Sunday, 9 April 2000

From "Modernity, labour and the typewriter"

By Morag Shiach.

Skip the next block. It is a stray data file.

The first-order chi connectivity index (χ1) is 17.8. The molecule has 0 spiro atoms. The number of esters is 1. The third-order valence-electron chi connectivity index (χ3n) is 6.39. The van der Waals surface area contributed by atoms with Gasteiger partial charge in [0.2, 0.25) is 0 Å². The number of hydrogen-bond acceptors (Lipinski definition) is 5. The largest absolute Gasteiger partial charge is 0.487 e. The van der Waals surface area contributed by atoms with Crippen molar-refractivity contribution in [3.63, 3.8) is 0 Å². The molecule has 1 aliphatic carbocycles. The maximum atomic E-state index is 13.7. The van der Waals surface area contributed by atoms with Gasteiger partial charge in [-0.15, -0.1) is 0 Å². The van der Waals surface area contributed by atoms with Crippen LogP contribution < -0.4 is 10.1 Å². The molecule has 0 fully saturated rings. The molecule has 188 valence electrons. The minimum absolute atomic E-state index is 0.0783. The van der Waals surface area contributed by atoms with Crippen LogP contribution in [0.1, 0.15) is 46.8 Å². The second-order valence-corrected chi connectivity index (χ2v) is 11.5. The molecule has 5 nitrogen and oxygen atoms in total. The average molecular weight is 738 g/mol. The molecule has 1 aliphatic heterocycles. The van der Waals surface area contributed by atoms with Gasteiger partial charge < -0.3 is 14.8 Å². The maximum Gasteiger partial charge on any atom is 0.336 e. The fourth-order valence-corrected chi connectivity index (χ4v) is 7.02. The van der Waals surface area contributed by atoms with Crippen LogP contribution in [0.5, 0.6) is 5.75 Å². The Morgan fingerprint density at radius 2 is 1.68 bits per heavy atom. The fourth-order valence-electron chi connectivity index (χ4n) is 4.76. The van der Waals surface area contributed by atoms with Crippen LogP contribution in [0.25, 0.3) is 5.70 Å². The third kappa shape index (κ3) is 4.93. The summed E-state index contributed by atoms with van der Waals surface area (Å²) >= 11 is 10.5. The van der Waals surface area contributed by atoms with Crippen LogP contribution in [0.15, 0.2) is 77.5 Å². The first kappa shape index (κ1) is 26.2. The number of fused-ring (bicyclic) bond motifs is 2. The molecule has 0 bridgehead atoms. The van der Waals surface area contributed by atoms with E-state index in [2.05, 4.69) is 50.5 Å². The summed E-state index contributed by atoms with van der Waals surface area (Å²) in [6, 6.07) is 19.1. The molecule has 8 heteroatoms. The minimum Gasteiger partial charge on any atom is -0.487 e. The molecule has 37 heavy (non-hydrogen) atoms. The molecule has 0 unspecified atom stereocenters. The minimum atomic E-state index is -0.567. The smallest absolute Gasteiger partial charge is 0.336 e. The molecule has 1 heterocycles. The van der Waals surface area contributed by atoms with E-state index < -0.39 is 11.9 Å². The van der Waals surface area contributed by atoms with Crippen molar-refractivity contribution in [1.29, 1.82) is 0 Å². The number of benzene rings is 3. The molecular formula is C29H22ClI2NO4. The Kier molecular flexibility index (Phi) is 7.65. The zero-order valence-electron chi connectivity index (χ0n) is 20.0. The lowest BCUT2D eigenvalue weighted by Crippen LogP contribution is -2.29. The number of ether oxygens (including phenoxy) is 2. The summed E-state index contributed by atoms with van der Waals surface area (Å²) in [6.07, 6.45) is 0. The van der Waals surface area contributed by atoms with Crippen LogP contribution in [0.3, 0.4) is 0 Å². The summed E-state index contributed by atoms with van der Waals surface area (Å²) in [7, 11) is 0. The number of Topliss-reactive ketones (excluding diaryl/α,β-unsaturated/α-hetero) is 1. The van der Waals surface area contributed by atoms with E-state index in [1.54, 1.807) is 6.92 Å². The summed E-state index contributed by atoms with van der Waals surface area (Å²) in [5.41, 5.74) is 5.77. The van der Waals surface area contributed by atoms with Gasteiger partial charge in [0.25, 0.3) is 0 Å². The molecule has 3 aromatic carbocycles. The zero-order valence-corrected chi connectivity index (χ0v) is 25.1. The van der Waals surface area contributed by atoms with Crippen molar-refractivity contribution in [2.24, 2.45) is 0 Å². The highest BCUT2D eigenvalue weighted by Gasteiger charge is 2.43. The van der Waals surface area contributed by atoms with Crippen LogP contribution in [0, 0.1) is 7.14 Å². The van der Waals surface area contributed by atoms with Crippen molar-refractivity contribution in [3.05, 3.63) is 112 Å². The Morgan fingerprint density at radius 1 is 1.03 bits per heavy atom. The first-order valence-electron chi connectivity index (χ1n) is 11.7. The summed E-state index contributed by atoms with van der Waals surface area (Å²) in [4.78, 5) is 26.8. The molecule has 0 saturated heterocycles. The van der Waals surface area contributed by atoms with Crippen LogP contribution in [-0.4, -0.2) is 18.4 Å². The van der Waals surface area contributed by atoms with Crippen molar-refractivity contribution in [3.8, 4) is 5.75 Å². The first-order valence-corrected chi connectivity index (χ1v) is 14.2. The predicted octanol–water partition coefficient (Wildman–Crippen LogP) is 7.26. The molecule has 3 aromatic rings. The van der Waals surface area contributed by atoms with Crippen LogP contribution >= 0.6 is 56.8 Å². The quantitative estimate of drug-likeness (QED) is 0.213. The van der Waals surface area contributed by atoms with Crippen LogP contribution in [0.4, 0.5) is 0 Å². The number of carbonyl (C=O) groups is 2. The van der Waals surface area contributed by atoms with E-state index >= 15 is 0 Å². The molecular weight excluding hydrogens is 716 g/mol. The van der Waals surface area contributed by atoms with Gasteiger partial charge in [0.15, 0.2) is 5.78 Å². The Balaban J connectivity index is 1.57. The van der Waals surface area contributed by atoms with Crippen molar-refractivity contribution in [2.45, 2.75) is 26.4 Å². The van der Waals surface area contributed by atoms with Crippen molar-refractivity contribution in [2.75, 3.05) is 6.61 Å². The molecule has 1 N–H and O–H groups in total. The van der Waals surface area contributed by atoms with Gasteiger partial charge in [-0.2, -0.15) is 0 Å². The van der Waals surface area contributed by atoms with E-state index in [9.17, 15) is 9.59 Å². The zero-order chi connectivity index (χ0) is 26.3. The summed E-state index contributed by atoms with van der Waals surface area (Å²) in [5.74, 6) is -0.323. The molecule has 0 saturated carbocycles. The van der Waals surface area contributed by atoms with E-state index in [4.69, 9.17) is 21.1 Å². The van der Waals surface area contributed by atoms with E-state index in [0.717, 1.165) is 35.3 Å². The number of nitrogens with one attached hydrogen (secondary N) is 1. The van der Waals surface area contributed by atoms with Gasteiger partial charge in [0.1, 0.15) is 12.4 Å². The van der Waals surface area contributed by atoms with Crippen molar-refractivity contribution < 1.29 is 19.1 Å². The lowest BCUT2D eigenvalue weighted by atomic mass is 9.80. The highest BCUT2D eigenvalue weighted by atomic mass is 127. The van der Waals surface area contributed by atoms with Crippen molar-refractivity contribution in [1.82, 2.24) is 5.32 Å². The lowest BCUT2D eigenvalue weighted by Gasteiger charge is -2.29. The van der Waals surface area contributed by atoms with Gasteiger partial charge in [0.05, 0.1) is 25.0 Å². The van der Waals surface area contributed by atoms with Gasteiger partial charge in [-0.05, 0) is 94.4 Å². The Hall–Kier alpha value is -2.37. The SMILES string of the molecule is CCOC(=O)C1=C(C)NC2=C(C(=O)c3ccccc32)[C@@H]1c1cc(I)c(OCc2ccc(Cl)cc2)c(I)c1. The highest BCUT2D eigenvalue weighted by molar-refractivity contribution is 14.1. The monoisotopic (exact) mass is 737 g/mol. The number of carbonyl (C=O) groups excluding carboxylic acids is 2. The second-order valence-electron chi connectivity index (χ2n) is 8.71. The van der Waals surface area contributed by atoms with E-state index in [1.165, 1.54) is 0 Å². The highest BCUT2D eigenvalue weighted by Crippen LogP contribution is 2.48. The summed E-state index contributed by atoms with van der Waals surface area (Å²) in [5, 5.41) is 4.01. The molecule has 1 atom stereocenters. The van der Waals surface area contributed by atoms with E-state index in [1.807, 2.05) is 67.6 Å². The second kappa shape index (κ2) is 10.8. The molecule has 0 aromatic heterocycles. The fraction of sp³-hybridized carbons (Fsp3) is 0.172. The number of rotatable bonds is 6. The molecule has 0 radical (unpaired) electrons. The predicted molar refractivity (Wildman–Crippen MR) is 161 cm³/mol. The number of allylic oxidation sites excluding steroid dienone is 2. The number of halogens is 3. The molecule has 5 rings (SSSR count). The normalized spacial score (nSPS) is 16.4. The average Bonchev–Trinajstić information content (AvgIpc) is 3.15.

Friedrich Kittler places Nietzsche as a central figure in the development of the discourse network of 1900 largely because of his demonstrable connection with the typewriter. Nietzche bought a very early version of the typewriter in 1882 and Kittler says, "Nietzche as typist -- the experiment lasted for a couple of weeks and was broken off, yet it was a turning point in the organization of discourse." [...] deteriorating vision [...] One or two passing comments are the sum total of evidence Kittler can find for this transformative moment. In a letter to Peter Gast of 14 August 1881 Nietzsche writes: "I have had to delete the reading of scores and piano playing from my activities once and for all. I am thinking of acquiring a typewriter, and am in touch with its inventor, a Dane from Copenhagen." [...] Then, in a typed letter of 1882, Nietsche reflects on the relations between writing materials and thinking [...] He wrote about the experience only in passing [...] We do have evidence from his childhood of his very strong involvement in the process of writing by hand: "What he enjoyed most of all was writing. His handwriting was extremely neat, and his poems, his lists, and the memos he wrote for himself all show that he took pleasure in forming letters and laying lines of handwriting out attractively on the page." [...]

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